However, Gartner also noted the company had bought two major content services solutions in the last 12 months with major overlaps. While Hyland is actively marketing OnBase, Alfresco and Nuxeo as CSPs (Content Services Platforms), there is significant overlap between these and, in particular, Alfresco and Nuxeo in terms of both capabilities and target clients.
This is unlikely to slow down the pace of development, so expect to see more movement in this space in the coming year.
Microsoft Teams Gets Another Translation Integration
You may recall that San Jose, Calif.-based Zoom bought Kites GmbH, a live translation service based in Germany last year. The objective was to help Zoom’s engineering team advance meeting productivity and efficiency by providing multi-language translation capabilities for Zoom users.
For global enterprises, this offered teams across the world — not just those based in English-speaking countries — the possibility of collaboration.
Microsoft clearly thought it was a clever idea because its now introduced real-time translation functionality to video meetings on Teams. The service is supplied by Interprefy, whose cloud-based translation offerings have been integrated into Microsoft Teams.
The add-on enables meeting organizers to add a language selector to any Teams meeting, allowing participants to speak, listen and engage in their own language. Interpreters can work from anywhere in the world and deliver the interpretation in real-time.
It also gives Microsoft customers access to a large network of professional interpreters, who dial into meetings on request. Once a session has begun, users can switch between the original audio feed and the interpreter’s translation via a drop-down menu.
Late last year, New York City-based KUDO, which develops a multilingual web conferencing platform with human-powered simultaneous interpreting, also integrated its platform with Microsoft Teams. That integration offered Microsoft customers the option of real-time interpretation in over 200 spoken and sign languages through the addition of KUDO to any Teams meeting from the Microsoft AppSource.
While its unlikely that Microsoft was looking at Zoom when it entered these partnerships, they will make Teams a lot more flexible and attractive to global, multi-lingual businesses. While its not an ideal situation, as they are not native offerings, the partnerships with Interprefy and KUDO will help fill an irritating functionality gap.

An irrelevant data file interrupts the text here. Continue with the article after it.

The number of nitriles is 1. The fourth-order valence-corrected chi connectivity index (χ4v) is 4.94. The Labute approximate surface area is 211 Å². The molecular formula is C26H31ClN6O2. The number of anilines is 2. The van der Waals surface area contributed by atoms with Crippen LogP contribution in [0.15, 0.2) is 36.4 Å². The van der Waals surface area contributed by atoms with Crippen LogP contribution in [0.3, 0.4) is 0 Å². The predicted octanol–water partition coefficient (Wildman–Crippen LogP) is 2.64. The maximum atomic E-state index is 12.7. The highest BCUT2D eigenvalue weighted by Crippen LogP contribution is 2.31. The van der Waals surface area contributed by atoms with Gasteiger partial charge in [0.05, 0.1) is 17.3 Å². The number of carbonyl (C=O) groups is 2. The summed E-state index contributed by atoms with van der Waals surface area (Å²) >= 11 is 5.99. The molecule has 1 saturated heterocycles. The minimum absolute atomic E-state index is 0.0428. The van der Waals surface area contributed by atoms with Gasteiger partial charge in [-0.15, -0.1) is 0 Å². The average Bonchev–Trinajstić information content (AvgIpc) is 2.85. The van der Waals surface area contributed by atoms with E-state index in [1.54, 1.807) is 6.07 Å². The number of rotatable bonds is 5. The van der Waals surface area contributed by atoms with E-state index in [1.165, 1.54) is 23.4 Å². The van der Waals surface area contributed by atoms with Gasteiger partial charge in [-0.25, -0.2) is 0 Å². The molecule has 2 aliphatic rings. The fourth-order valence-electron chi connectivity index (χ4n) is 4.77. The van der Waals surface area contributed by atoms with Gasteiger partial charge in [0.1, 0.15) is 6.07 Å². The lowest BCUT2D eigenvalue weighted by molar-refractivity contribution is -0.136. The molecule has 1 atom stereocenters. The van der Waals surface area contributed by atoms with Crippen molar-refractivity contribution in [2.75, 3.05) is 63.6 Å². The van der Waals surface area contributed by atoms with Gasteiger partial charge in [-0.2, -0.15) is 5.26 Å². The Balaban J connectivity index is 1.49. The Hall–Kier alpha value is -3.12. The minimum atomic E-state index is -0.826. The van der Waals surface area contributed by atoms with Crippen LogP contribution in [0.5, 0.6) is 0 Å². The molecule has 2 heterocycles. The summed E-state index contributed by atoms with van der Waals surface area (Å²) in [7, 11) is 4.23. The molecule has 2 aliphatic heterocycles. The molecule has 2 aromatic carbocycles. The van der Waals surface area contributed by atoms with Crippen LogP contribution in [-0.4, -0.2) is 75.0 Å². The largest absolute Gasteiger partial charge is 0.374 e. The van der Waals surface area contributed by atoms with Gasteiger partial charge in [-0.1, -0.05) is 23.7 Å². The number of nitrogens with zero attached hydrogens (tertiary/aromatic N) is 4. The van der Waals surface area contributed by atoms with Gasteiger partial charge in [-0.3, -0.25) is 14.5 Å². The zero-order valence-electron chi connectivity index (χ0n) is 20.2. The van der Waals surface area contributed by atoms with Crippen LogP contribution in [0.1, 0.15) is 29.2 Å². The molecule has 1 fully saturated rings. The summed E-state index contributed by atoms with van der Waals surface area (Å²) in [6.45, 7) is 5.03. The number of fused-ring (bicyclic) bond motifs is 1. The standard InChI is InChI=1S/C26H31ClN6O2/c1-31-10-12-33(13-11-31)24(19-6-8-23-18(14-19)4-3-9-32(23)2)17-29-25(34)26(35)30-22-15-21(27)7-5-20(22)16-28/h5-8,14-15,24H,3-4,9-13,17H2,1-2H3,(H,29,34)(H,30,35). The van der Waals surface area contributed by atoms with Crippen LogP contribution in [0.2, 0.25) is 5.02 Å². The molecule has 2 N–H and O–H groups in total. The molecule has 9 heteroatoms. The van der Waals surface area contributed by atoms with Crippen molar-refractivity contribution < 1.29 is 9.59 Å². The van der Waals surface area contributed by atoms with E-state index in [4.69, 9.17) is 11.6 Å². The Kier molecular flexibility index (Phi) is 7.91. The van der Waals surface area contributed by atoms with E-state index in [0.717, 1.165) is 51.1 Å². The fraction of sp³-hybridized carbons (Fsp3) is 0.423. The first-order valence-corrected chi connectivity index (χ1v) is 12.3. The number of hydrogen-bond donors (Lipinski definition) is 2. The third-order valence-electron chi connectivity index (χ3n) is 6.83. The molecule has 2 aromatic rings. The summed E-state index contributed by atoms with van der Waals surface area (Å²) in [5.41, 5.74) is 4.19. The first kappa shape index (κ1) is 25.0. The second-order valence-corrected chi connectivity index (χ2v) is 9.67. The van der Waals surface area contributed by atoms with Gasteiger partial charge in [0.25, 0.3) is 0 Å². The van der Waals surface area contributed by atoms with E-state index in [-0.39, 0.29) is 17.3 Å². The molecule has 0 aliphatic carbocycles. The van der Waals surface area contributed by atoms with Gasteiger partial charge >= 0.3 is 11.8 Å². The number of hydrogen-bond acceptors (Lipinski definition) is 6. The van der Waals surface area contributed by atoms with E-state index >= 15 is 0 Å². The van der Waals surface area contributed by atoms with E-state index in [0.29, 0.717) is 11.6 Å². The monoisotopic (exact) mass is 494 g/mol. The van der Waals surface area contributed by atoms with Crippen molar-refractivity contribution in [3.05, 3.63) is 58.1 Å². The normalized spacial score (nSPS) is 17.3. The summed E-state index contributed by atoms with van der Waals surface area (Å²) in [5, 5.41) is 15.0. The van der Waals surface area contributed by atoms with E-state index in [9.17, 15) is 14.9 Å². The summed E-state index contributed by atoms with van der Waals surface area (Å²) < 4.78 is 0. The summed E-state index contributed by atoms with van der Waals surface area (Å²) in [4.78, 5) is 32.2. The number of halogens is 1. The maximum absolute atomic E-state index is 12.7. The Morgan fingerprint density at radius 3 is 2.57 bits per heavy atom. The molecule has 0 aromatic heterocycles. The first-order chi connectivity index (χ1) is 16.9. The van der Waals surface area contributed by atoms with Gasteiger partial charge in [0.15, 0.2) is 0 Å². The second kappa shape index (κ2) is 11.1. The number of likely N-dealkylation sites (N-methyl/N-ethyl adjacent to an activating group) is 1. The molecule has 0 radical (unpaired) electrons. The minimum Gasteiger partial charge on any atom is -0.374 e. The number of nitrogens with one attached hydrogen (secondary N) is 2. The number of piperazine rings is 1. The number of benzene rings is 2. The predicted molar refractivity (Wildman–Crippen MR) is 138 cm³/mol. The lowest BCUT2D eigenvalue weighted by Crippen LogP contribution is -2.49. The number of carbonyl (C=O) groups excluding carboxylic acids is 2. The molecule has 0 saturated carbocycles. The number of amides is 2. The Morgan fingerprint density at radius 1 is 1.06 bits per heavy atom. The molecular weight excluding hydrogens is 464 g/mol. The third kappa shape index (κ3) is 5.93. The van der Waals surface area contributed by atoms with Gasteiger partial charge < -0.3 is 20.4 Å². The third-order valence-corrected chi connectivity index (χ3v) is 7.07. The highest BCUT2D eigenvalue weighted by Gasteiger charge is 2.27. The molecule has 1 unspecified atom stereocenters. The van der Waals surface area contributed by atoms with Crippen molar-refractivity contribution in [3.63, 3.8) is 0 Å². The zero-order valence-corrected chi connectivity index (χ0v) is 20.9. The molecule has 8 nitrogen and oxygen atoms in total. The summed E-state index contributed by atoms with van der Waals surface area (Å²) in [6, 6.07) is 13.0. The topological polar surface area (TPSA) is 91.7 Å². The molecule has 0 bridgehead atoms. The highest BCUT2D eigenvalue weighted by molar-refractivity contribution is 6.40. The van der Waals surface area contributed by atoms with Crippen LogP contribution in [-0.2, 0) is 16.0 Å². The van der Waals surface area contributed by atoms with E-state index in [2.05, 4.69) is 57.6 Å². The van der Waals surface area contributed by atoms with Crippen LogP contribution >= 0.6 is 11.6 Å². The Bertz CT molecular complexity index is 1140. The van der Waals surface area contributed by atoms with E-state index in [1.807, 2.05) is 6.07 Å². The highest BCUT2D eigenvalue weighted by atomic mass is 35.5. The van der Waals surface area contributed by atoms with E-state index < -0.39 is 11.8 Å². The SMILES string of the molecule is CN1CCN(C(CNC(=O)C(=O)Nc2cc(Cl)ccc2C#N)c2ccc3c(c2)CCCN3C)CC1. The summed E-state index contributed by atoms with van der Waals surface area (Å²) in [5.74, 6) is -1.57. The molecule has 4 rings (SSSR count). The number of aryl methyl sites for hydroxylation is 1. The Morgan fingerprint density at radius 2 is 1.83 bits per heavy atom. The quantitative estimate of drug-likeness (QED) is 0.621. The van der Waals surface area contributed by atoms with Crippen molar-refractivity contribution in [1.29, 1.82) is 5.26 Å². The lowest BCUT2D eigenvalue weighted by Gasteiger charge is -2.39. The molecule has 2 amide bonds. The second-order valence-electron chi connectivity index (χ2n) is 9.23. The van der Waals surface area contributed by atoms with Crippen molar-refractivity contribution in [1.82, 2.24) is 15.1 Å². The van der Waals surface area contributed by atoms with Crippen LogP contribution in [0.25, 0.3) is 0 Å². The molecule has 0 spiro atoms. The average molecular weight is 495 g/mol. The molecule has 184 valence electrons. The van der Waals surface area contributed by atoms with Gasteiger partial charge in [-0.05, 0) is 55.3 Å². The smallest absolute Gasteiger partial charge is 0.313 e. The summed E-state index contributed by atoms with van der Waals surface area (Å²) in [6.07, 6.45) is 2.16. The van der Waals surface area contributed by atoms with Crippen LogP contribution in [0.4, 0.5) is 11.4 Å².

VMWare’s New Data Management, Storage Offering
Elsewhere, Palo Alto, Calif.-based VMware has unveiled Cloud Flex Storage. The new offering will provide a scalable, elastic and natively integrated storage and data management service that is fully managed by VMware.
VMware Cloud Flex Storage combines cloud-native abstractions to improve performance and cost across traditional and modern workloads. It is built on a mature, enterprise-class file system that was developed over many years, dating back to Datrium’s DHCI storage product which VMware acquired in July 2020. There are three key use cases of VMware Cloud Flex Storage:
- Seamless and cost-effective cloud migration.
- Elastic data center extension.
- Scaling of storage-intensive workloads.
VMWare stated in a blog post announcing the solution that it will initially focus on delivering a fully managed and natively integrated service for VMware Cloud on AWS. According to the company, the driver behind the release was the emergence of an increasingly distributed and diverse model for storage and data. Over time the company intends to deliver VMware Cloud Flex Storage as a consistent experience across multiple clouds.
HP Buys Collaboration Solutions Provider Poly for $3.3B
Finally this week, Palo Alto, Calif.-based HP announced a definitive agreement to acquire San Jose, Calif.-based Poly a global provider of video, audio and conference room hardware to support workplace collaboration, in an all-cash deal worth $3.3 billion.
The acquisition accelerates HP’s strategy to build greater traction in the hybrid work space as the split across home and office environments drives new technology demands. In a joint statement, HP and Poly stated they intend to deliver a complete ecosystem of devices, software and digital services to create premium employee experiences, improve workforce productivity, and provide enterprise customers with better visibility, insights and security.
HP said that Poly will help drive the growth and scale of HP’s peripherals and workforce solutions businesses. Peripherals represent a $110 billion segment opportunity growing 9% annually, driven by the need for more immersive experiences.